Monday 29 October 2007


The Falcon Bride is now safely installed at the Sussex Barn Gallery until sunday 11th of November - open weds - suns 11.30-3.30.

In her text panel and gallery hand-out curator Sharon Michi-Kusunoki wrote the following-

Artist's books are a unique genre and by their nature, difficult to define. they not only challenge the definition itself, but, in actuality, defy categorisation altogether. In the installation, the Falcon Bride, Carolyn Trant examines how critical issues such as memory, text, history and myth can be constructed in a way that expands the confines of a book into something in which active participation is not only recommended, but is a necessity. Here the gallery acts as a vessel binding together the narratives provided by the viewer's own personal and/or collective memories.
In the installation, Trant sets the scene in what appears at first glance to be a Polish cafe with haunting prints on the wall, hand painted books arranged on a table, and an array of fascinating hand-made objects and reconstructed cultural artifacts - some conceptual, some fetishistic. What is important here is not merely what is shown, but what is essence, the experience of a book.......

I am very grateful to Sharon for taking on this idea of a 'room-sized book' so enthusiastically and imaginatively. The scale of the barn that is the gallery is twice that of the Star Gallery, but the sence of intimacy is retained by the low and dramatic lighting levels. As you enter the first thing you see is the hand-painted block representing a book cover with a painted title, as on my notebooks - see the image below. The title block conceals the bride.

Alongside the panel, up above on the sides of the mezzanine walls, are 6 of the images from the Boat Book - as also reproduced on the invitation card, reproduced to 2 metres by a metre and a half, in an imposing processional sequence - giving me the feeling, in the gloom, of almost the impression one might get from entering a megalithic tomb with a processional sequence of hieroglyphs.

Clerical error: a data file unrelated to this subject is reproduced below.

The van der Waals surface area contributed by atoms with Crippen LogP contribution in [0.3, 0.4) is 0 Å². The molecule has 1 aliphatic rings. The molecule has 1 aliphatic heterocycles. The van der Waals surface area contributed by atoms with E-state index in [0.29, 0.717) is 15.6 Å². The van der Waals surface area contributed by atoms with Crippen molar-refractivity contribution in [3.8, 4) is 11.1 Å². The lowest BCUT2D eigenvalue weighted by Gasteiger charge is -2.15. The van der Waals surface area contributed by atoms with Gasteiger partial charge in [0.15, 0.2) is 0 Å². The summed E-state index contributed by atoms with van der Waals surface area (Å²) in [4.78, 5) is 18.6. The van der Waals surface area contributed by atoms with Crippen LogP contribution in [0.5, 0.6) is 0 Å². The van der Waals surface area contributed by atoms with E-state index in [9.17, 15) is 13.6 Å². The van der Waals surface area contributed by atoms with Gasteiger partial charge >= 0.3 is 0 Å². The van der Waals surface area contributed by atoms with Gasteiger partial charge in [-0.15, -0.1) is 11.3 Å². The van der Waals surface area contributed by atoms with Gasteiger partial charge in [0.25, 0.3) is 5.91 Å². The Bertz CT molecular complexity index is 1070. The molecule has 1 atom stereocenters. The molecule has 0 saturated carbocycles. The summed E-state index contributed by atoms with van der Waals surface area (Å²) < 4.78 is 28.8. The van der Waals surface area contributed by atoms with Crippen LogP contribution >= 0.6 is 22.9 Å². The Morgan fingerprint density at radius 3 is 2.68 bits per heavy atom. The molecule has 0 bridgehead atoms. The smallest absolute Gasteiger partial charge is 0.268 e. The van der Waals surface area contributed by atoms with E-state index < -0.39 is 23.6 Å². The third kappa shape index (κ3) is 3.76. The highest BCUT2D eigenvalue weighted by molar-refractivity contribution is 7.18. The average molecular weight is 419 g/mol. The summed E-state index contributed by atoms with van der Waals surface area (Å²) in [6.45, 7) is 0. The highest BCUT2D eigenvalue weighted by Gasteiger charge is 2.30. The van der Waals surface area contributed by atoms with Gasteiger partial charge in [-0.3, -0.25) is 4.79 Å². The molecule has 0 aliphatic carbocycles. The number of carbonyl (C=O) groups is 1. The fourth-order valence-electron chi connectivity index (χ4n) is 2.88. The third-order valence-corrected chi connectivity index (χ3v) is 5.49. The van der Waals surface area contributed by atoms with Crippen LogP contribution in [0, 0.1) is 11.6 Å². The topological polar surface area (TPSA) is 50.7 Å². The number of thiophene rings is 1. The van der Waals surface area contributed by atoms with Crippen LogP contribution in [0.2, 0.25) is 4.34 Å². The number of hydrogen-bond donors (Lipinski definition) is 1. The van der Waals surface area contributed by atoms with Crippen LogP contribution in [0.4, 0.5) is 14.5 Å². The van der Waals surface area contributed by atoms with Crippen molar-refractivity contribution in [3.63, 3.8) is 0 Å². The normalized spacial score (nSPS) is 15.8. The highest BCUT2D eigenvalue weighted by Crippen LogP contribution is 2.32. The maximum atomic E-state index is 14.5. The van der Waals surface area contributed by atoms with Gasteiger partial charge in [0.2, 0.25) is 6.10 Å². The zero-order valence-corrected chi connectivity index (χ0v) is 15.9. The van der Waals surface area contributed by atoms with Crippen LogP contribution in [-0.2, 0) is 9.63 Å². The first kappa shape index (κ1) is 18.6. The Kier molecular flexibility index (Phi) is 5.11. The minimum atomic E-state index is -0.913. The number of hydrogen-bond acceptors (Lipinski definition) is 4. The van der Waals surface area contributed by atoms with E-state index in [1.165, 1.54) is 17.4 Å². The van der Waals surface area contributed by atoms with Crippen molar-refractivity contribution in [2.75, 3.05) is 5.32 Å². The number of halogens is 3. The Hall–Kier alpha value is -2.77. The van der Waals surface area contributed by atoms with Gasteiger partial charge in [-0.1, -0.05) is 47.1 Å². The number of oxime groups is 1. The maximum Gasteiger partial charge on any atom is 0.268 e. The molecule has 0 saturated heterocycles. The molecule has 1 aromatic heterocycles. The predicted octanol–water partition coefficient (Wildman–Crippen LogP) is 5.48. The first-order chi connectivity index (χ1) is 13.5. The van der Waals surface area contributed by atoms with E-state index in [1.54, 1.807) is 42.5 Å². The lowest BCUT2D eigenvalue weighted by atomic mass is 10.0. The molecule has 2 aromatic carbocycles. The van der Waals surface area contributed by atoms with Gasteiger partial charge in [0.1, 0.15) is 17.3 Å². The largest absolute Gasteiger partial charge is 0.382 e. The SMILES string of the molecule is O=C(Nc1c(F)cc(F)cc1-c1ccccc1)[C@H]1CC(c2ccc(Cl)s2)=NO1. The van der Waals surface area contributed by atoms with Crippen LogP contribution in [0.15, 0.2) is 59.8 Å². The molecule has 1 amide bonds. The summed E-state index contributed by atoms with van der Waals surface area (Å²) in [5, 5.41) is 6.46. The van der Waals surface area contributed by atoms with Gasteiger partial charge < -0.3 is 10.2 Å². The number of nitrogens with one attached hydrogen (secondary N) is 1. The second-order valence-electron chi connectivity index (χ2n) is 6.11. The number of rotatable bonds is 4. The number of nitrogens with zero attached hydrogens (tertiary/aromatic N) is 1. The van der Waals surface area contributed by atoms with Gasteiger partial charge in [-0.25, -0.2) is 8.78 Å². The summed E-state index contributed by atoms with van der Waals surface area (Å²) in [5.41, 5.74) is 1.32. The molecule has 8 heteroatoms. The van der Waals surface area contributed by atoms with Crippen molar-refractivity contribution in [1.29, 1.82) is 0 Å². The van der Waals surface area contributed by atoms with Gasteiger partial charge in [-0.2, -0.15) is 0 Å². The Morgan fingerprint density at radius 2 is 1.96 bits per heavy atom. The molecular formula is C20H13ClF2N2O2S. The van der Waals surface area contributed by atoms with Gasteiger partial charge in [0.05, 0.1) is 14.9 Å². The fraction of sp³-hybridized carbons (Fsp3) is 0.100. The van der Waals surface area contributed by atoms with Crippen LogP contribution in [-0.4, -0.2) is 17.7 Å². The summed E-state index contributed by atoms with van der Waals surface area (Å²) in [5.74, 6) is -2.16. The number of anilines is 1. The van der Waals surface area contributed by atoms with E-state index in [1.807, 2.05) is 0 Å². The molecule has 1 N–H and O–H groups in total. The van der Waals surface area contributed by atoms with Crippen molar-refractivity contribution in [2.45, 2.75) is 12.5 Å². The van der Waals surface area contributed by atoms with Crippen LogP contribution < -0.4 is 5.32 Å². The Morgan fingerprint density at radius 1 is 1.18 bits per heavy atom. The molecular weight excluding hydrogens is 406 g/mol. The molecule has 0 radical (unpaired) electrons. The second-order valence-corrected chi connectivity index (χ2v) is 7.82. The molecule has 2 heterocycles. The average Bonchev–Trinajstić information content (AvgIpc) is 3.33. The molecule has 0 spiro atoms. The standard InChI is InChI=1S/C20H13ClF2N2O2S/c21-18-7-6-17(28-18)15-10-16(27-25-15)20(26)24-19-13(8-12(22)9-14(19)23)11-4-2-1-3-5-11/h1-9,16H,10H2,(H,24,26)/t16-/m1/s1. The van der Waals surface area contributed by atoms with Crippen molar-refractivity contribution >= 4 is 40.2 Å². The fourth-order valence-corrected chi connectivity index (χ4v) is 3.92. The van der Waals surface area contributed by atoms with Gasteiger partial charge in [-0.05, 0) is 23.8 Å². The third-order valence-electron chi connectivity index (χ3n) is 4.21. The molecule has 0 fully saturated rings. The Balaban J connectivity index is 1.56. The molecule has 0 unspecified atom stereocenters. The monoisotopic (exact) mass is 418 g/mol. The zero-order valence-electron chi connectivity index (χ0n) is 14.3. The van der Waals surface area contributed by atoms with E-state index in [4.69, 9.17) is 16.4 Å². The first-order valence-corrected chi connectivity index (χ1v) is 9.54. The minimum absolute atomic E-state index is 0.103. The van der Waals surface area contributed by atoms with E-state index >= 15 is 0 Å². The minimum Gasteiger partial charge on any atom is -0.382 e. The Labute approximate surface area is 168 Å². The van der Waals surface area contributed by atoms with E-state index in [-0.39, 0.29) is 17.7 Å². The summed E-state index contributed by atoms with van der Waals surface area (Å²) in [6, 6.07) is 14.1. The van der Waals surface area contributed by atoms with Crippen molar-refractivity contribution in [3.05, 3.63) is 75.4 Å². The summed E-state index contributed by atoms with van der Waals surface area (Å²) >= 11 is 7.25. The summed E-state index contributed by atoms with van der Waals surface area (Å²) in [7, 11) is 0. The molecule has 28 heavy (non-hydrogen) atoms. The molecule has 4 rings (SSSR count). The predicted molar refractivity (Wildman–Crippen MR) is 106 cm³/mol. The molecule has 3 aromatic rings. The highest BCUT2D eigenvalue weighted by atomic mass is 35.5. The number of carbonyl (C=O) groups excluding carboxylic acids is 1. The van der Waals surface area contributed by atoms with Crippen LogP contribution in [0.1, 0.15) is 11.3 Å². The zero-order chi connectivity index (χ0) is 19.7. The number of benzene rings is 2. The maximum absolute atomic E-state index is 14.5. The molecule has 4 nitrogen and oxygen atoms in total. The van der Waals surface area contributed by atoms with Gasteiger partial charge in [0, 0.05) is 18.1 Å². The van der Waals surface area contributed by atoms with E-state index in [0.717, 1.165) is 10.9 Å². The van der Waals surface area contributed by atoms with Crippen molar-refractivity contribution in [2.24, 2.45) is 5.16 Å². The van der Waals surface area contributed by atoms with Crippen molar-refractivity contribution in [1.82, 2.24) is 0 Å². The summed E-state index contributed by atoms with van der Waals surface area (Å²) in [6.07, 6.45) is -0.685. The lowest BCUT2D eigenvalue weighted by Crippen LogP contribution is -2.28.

The boats have been re-made twice the size, with six foot masts reaching from floor to mezzanine ceiling. They have different psychological effect as they are now viewed from the viewers own level rather than raised on a pedestal, but the light effects are similar with wonderful shadows cast on the wall behind.
Together with the photographs they give the boat images a greater prominence in the show, but the three tables - of books, about Krakow, and the 'Egyptian table' - are grouped to the right of the barn, making up the domestic scene of the cafe.

What an amazing landscape in which to exhibit! I have so loved my time setting up the installation here in some of the best autumn days and managing a few long walks on the estate and through the gardens; and staying in the house with Magritte and Leonora Carrington on the walls and amazing cases of stuffed birds to pass on my way to bed.

I really enjoyed working with Sharon and meeting other artists working there - I am looking forward to seeing Mexican artist Antonio's day of the Dead installation at Pallant House when I go over to Chichester next week, ( I can't find my piece of paper with his full name , or any details on Pallant House website - all a bit chaotic here as usual).

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